More often than not, international development is pursued as a purely economic process. Roads must be built, banks must be strengthened, housing improved, and health care should be made accessible. Yet the simple construction of institutions, the provision of infrastructure, and the implementation of social programming is not enough to solve all social problems because social problems are complex. It is common wisdom that these complex problems can only be solved internally, within the community, yet the community generally lacks the means to to action. Conversely, aid agencies frequently advertise for specialists in "capacity building" and yet within the job descriptions, the term "capacity" remains consistently vague. While capacity is best defined as an internal ability to pursue and implement active change, when the workings of communities are merged with capacity, the concept bubble stretches to a breaking point. The scale of the problem remains too much for the solution. Sometimes something else is needed, a strategy that is less direct than teaching job skills or creating new markets.
While in Cairo, I witnessed the transformative power of that simple social programming can have within the lives of youth who must grow up in poverty and who lack opportunities for personal advancement. Viable social programming, such as sports, music, or even the provision of a space to play, can transform a child's life. Certainly these things alone cannot remove the frustrations of poverty or the pains of social alienation, nor can these things provide the same concrete tools for personal advancement as education and job training. Yet these sorts of programs create opportunities for confidence and self esteem, provide opportunities to for children to communicate and express themselves. Self expression is easily undervalued because its role is immeasurable, but little imagination is necessary to recognize that a confident child will find more success in life than one who is alienated and unhappy. Even where opportunities are limited, those with confidence and pride will creatively seek solutions, believing that solutions are possible.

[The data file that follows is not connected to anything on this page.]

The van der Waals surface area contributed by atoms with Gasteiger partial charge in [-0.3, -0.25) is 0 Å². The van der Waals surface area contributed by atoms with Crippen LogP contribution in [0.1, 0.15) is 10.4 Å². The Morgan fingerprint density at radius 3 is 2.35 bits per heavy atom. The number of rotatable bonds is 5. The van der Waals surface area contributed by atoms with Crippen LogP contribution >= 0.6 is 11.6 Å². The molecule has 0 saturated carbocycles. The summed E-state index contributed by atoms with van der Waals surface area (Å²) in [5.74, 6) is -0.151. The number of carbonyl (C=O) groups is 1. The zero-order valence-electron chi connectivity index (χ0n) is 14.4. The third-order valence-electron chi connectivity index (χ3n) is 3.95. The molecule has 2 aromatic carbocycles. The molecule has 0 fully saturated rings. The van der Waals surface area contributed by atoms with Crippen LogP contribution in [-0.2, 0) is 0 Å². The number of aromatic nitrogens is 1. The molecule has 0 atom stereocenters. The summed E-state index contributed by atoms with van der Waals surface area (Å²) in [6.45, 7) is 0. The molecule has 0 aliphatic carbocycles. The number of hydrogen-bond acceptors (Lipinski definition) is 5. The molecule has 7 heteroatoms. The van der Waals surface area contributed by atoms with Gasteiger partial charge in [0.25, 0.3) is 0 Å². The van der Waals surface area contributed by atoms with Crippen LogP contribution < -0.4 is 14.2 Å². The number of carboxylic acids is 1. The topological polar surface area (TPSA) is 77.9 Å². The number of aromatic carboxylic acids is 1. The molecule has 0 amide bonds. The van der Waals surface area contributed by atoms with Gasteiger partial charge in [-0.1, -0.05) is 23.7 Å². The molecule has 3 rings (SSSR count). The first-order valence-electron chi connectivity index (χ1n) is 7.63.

This evening I discovered the brief documentary Skateistan: To Live and Skate Kabul. This film shows the work of an ngo to bring skate boarding to youth in Kabul. It shows how a nice space for play, how basic access to safety and fun may wield a transformative power. The film reveals how something as simple as skateboarding can dramatic shape an individual's life. Now imagine, if a child impacted by something as simple as skateboard had the chance to go to school, to drink clean water, and to walk down the street without fear. Apply the same concept to hundreds, perhaps thousands, of children in a city like Kabul and the concept of capacity becomes strikingly clear. Suddenly the future isn't so bleak.